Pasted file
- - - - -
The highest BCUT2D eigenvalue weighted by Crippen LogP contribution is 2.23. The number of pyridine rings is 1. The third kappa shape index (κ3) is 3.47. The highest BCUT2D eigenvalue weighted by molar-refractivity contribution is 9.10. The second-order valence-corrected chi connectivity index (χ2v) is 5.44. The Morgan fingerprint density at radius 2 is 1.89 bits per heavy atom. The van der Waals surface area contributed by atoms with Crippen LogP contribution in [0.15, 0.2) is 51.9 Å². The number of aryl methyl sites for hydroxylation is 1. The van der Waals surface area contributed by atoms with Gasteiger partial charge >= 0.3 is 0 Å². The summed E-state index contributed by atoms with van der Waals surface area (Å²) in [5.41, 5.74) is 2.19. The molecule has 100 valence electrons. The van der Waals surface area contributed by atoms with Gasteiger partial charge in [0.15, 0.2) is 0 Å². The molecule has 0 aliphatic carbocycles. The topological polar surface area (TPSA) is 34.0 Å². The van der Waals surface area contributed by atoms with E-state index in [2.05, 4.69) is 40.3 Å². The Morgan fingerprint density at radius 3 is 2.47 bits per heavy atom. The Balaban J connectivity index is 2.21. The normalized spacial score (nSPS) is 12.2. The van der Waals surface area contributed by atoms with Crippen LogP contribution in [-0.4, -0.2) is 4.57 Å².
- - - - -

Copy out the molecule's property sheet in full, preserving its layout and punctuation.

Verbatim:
The highest BCUT2D eigenvalue weighted by Crippen LogP contribution is 2.23. The number of pyridine rings is 1. The third kappa shape index (κ3) is 3.47. The highest BCUT2D eigenvalue weighted by molar-refractivity contribution is 9.10. The second-order valence-corrected chi connectivity index (χ2v) is 5.44. The Morgan fingerprint density at radius 2 is 1.89 bits per heavy atom. The van der Waals surface area contributed by atoms with Crippen LogP contribution in [0.15, 0.2) is 51.9 Å². The number of aryl methyl sites for hydroxylation is 1. The van der Waals surface area contributed by atoms with Gasteiger partial charge >= 0.3 is 0 Å². The summed E-state index contributed by atoms with van der Waals surface area (Å²) in [5.41, 5.74) is 2.19. The molecule has 100 valence electrons. The van der Waals surface area contributed by atoms with Gasteiger partial charge in [0.15, 0.2) is 0 Å². The molecule has 0 aliphatic carbocycles. The topological polar surface area (TPSA) is 34.0 Å². The van der Waals surface area contributed by atoms with E-state index in [2.05, 4.69) is 40.3 Å². The Morgan fingerprint density at radius 3 is 2.47 bits per heavy atom. The Balaban J connectivity index is 2.21. The normalized spacial score (nSPS) is 12.2. The van der Waals surface area contributed by atoms with Crippen LogP contribution in [-0.4, -0.2) is 4.57 Å².